Neues im Serviceangebot – LIS-Anbindung

Bei der Implementierung der LIS-Anbindung für mehrere Geräte eines Kunden habe ich in den letzten zwei Jahren viel Recherchiert und einige Diskussionen in einschlägigen Foren angestoßen. Seit einiger Zeit erhalte ich vermehrt E-Mails mit den Anfragen zu Beratung bei der LIS-Anbindung oder mit den Fragen zu den Spezifikation rund um LIS/ASTM/LH7. Ich werde fälschlicherweise für einen LIS-Berater gehalten.

LIS lag bis jetzt zwar nicht im Fokus meiner beruflicher Tätigkeiten, aber ich wäre nicht abgeneigt mein Serviceangebot in dem Bereich ausbauen. Wie ich Ihnen bei der Anbindung Ihrer Geräte an die LIS helfen kann, beschreibe ich auf der neuen Seite LIS-Anbindung.

 

Simple Persistence “Framework” for Qt4

This “framework” is intended for storing persistent data of small Qt4 Applications easily. It is nice, to have e.g. last used file loaded on a new start or to see the application position/size as used last time.
Unfortunatelly many small application – some prototypes or internal tools – hardly use such basic features. The reason often is the lack of time to implement such “nice-to have” stuff. There are many things to be considered format, place of data, unified load/store procedures, etc.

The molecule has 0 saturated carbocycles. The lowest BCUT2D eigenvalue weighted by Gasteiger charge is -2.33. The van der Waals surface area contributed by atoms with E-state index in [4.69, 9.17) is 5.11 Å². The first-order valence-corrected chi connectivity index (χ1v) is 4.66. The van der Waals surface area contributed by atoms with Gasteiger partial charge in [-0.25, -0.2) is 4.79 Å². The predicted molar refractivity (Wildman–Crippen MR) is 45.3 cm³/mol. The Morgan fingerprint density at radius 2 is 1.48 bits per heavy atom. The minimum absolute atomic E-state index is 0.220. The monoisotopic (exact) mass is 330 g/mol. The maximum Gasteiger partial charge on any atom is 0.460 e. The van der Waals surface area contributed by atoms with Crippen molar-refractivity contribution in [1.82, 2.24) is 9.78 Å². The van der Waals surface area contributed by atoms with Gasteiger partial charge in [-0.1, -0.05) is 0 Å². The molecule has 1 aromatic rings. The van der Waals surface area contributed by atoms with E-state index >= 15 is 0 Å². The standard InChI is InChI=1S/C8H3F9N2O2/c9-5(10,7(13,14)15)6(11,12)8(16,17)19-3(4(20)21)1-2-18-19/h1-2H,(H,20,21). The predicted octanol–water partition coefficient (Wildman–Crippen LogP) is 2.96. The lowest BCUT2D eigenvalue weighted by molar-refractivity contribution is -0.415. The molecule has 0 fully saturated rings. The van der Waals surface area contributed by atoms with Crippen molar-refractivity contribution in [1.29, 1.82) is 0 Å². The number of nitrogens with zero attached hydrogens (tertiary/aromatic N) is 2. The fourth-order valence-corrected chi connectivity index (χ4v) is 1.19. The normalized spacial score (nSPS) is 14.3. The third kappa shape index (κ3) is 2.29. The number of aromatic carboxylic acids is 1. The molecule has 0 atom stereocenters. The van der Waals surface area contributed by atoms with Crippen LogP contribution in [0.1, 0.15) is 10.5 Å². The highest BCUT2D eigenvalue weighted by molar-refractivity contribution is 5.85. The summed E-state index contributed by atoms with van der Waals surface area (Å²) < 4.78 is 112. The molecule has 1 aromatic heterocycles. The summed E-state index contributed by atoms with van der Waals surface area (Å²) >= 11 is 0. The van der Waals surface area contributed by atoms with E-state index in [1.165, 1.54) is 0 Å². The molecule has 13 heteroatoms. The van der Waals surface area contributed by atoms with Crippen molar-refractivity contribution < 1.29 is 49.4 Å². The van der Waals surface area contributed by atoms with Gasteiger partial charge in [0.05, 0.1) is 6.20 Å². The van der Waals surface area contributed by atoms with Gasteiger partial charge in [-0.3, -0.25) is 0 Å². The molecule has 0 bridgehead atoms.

This framework helps to use persistency with very minimal implementation overhead. These are the steps for using it:

  1. include “persistence.h”
  2. call once macro PERSISTENCE_INIT after QApplication has been created ( usually called in main )
  3. For each item to store call once macro PERSISTENT ( usually called in constructor body of the class containing this variable or property )

That’s it. The data will be stored on exit and loaded on start.

The macro PERSISTENCE_INIT has two parameters – company name and app name e.g.: PERSISTENCE_INIT( “My Company”, “My App Name” )
The macro PERSISTENT has three parameters. There are three variants
at the moment, e.g:
PERSISTENT(“MyIntVar”, &SomeIntMember, this )
PERSISTENT(“MyStrVar”, &SomeQStringMember, this )
PERSISTENT(“MyProperty”, this, “geometry”)
The two first variants store a value of a int/QString member
The third variant stores the value of a QObject property (e.g. geometry)

Example:

#include <QtGui>